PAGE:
Design for Safety of Marine and Offshore Systems

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286 mm
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220 mm
1 kg
Published Date:
August 2019
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This publication describes typical formal safety analysis methods and their application in the context of marine and offshore engineering systems. It concentrates on safety analysis techniques and their application to the design stage, operations and to decommissioning and removal. It also discusses influencing elements, including reliability, maintenance, offshore safety case approach, formal safety assessment, risk-based regime, risk acceptance criteria, decision-making, safety management system and human error.

This book is based on a combination of many years’ research and teaching experience from Professor Wang and the extensive industrial experience from Dr Trbojevic. As a result, it has both academic and industrial flavours with particular reference to marine and offshore risk assessment and safety management.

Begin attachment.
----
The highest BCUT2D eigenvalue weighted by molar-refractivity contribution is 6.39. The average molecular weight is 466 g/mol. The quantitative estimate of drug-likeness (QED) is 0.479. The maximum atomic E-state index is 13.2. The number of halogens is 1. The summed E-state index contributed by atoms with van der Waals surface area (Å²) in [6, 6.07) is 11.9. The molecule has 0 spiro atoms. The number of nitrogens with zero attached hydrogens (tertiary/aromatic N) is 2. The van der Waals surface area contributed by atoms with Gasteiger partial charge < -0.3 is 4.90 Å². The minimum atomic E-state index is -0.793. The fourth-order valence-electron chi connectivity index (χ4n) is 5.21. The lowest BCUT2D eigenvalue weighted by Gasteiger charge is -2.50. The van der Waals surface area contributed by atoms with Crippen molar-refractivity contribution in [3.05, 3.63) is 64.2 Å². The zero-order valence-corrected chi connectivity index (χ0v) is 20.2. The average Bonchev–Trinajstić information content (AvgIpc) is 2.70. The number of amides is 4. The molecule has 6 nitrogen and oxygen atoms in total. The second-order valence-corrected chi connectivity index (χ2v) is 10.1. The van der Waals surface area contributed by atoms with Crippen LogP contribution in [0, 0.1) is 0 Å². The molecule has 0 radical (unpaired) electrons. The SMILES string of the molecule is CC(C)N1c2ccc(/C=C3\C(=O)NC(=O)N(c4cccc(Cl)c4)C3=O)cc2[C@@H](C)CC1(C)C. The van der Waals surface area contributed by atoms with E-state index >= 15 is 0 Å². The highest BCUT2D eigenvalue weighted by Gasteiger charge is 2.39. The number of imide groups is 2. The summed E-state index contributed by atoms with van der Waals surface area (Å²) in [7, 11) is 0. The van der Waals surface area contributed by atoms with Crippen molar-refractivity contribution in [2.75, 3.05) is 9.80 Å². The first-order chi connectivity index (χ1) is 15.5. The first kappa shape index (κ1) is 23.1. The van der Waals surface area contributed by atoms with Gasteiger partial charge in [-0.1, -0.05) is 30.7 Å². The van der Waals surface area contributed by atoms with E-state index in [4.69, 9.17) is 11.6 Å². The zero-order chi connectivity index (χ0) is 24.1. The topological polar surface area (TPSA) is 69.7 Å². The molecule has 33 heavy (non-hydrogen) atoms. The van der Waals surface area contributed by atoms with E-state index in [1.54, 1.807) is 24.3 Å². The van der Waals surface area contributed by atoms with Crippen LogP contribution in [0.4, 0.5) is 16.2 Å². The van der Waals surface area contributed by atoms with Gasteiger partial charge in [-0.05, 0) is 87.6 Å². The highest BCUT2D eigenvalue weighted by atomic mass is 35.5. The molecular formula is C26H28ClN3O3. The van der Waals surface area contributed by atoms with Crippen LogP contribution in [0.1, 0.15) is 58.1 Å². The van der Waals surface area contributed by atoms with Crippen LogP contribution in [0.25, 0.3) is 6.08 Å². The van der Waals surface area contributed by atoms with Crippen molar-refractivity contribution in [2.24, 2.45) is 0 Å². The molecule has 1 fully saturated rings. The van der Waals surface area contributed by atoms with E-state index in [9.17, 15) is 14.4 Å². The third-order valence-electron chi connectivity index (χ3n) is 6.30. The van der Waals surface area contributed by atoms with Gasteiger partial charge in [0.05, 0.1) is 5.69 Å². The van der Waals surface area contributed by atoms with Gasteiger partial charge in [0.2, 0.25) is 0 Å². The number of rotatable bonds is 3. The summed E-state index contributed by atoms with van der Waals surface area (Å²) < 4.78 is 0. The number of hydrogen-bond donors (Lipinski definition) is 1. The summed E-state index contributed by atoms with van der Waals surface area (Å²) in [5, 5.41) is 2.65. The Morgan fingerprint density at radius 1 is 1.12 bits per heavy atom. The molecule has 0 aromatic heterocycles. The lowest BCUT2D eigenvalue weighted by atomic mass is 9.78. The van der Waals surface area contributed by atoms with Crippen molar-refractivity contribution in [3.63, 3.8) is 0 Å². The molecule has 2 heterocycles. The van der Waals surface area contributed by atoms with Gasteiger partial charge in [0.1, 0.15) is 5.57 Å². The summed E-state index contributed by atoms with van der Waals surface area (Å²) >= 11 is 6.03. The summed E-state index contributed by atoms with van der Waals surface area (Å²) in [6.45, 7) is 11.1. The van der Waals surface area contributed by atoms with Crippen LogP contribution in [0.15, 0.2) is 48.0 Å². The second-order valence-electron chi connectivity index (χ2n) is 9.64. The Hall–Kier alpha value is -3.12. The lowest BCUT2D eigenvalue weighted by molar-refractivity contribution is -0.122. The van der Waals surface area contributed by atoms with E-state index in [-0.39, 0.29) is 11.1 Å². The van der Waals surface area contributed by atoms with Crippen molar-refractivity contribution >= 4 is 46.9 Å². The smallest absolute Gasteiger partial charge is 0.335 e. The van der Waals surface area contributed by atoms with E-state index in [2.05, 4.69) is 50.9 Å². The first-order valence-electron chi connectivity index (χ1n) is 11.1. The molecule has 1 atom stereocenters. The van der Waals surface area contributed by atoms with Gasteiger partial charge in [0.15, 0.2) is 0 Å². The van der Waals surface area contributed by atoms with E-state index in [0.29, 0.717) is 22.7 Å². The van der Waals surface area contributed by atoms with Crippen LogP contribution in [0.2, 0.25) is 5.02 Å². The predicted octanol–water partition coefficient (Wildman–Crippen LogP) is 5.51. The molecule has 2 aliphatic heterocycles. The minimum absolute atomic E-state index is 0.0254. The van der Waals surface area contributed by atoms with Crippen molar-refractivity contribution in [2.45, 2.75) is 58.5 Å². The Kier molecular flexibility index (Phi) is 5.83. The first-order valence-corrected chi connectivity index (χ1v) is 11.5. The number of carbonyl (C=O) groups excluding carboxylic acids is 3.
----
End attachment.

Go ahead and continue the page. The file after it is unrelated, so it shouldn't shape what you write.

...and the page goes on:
The book looks in detail at safety and reliability; marine and offshore accidents; offshore safety case approach, formal ship safety assessment and design for safety; formal safety analysis methods; risk acceptability criteria; application of some typical formal safety analysis methods; and novel safety modelling and decision-making techniques.

This book will be beneficial for both industrial applications and academic research. It serves as a good reference for marine and offshore safety engineers within the industry and by undergraduates (final year) and postgraduates (MSc and PhD) in maritime or risk assessment related subjects. There are several sections introducing the reader to the marine and offshore scenes and defining the safety regimes that govern marine and offshore design and operations. For the more advanced reader, the final chapter examines the root of problems of coping with uncertainty in the available data and risk-based multiple criteria decision-making.

IMarEST members, please enter 'IMAREST' as Promotional Code during checkout for your members discount.